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Shuffle Array always outputs same shuffled result

+2 votes
asked May 12, 2021 by Alex Anderson (200 points)

In greater detail: I've spent the majority of the day attempting to write a program that will rearrange an array of numbers.

Eventually, after much trial and error on my own, I found the shuffle_array function online, which works great, except for one problem -- it always outputs the same result: 2 0 4 3 1.

I need it to be actually random -- that is, to output a different order of numbers each time I run the program.

Thanks for the help.

#include <bits/stdc++.h>

using namespace std;
 
//Shuffle array
void shuffle_array(int arr[], int n)
{
    //To obtain a time-based seed
    unsigned seed = 0;
    
    //Shuffling our array
    shuffle(arr, arr + n,
            default_random_engine(seed));
 
    //Printing our array
    for(int i=0; i<n; i++)
    {
        cout << arr[i] << " ";
    }
    cout << endl;
}
 
int main()
{
    int a[5];
    
    for(int assign=0; assign<5; assign++)
    {//This for-loop assigns each slot in the 'a' array its own number
        a[assign] = assign;
    }
 
    int n = sizeof(a) / sizeof(a[0]);
 
    shuffle_array(a, n);
 
    return 0;
}

1 Answer

+1 vote
answered May 12, 2021 by Peter Minarik (55,660 points)
edited May 13, 2021 by Peter Minarik
 
Best answer

There's No Spoon Randomness

Computers are deterministic. They must be, otherwise they couldn't operate. 1 + 1 must be always 2. It cannot be 1 or 3 some times.

The computer has no idea about a random number. What you can generate easily is a "pseudo-random" number. Pseudo, as it's not really random. In fact, easily reproducible (as you've seen yourself).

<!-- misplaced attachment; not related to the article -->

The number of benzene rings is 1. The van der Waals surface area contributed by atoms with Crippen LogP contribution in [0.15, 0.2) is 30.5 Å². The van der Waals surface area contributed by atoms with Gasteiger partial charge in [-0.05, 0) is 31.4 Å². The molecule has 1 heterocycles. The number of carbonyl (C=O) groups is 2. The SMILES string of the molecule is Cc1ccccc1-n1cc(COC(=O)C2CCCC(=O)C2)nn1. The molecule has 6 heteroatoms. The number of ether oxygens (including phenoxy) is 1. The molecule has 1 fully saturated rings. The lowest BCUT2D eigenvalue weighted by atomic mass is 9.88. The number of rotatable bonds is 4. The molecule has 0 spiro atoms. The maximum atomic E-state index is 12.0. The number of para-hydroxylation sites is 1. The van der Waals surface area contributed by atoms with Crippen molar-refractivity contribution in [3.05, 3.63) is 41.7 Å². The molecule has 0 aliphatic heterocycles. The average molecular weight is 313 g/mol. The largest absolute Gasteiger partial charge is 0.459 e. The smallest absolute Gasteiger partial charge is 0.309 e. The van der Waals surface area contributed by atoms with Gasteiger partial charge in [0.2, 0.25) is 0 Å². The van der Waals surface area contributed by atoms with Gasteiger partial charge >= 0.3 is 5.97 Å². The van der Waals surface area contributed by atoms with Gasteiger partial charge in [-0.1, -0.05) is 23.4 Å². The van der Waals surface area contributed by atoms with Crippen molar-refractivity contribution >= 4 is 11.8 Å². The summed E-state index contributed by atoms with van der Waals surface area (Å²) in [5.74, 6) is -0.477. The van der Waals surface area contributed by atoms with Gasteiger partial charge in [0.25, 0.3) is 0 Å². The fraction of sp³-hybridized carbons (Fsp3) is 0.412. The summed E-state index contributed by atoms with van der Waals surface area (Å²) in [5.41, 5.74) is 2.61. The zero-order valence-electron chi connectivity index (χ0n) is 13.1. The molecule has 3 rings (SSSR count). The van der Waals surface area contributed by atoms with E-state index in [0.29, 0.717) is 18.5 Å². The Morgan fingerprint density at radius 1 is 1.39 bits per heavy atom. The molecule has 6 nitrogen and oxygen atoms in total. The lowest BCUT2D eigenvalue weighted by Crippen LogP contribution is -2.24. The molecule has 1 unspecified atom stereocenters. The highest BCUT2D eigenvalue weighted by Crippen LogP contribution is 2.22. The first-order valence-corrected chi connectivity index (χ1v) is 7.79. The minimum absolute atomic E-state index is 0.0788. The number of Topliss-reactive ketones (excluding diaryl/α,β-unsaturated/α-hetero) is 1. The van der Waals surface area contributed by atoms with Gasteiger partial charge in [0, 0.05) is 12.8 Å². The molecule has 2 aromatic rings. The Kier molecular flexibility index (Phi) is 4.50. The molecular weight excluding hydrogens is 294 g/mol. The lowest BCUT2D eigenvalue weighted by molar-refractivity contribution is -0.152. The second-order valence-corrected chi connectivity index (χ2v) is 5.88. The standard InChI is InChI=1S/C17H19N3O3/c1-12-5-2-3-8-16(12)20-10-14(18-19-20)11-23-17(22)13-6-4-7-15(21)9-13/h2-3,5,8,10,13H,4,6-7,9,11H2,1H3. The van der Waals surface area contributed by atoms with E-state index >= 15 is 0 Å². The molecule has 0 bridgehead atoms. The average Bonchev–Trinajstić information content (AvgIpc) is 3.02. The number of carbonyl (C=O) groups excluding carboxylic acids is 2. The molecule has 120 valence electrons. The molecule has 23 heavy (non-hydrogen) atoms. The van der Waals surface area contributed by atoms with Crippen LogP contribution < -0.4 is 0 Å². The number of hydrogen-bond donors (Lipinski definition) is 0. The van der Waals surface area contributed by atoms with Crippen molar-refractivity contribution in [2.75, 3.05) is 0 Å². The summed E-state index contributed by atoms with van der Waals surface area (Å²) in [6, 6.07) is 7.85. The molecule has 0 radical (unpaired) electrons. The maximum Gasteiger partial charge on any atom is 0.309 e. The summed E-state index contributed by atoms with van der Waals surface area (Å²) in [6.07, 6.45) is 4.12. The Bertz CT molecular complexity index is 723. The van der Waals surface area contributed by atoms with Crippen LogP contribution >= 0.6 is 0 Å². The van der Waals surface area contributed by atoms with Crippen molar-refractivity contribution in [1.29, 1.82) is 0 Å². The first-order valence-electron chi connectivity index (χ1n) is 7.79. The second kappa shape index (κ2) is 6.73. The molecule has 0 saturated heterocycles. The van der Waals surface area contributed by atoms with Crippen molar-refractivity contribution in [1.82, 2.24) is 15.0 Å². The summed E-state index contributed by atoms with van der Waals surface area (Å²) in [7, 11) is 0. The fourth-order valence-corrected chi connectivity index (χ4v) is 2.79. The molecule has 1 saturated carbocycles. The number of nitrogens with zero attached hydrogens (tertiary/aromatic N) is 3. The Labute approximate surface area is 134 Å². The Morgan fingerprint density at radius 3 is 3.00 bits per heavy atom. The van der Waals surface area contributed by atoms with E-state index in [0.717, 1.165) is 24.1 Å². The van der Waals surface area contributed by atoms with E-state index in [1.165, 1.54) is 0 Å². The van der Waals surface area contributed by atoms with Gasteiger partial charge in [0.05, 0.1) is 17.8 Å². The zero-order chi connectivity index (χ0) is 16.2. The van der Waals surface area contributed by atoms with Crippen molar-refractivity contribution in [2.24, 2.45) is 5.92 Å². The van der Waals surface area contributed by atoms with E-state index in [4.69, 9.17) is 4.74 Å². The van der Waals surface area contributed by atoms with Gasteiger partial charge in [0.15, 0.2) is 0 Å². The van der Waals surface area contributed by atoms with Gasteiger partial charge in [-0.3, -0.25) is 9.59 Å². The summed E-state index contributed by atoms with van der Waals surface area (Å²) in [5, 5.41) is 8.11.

These pseudo-random numbers make up sequences. They continue forever, there doesn't seem to be any logic for the next number to be generated, nevertheless, these sequences are fully deterministic.

The upside is that there are many such sequences. And by selecting one or the other you may seem to be able to generate "truly" random numbers.

How to select which sequence to use? That's what the seeds are used for.

You can see in your code, you use the seed 0.

If you want to use a (probably) different sequence every time, you can use a different seed every time. A typical solution is to take the current time and use the number of seconds or ticks as shown here.

The Code

#include <chrono>

#include <bits/stdc++.h>

using namespace std;
 
//Shuffle array
void shuffle_array(int arr[], int n)
{
    //Obtaining a time-based seed
    unsigned seed = std::chrono::system_clock::now().time_since_epoch().count();
    
    //Shuffling our array
    shuffle(arr, arr + n, default_random_engine(seed));
 
    //Printing our array
    for(int i=0; i<n; i++)
    {
        cout << arr[i] << " ";
    }
    cout << endl;
}
 
int main()
{
    int a[5];
    
    for(int assign=0; assign<5; assign++)
    {//This for-loop assigns each slot in the 'a' array its own number
        a[assign] = assign;
    }
 
    int n = sizeof(a) / sizeof(a[0]);
 
    shuffle_array(a, n);
 
    return 0;
}

Update

I was bored at work waiting for a build to finish so I looked at this once again.

It seems like shuffle() is part of the c++ standard. There's also an example there (see the bottom of the page) that uses std::vector, instead of a raw array.

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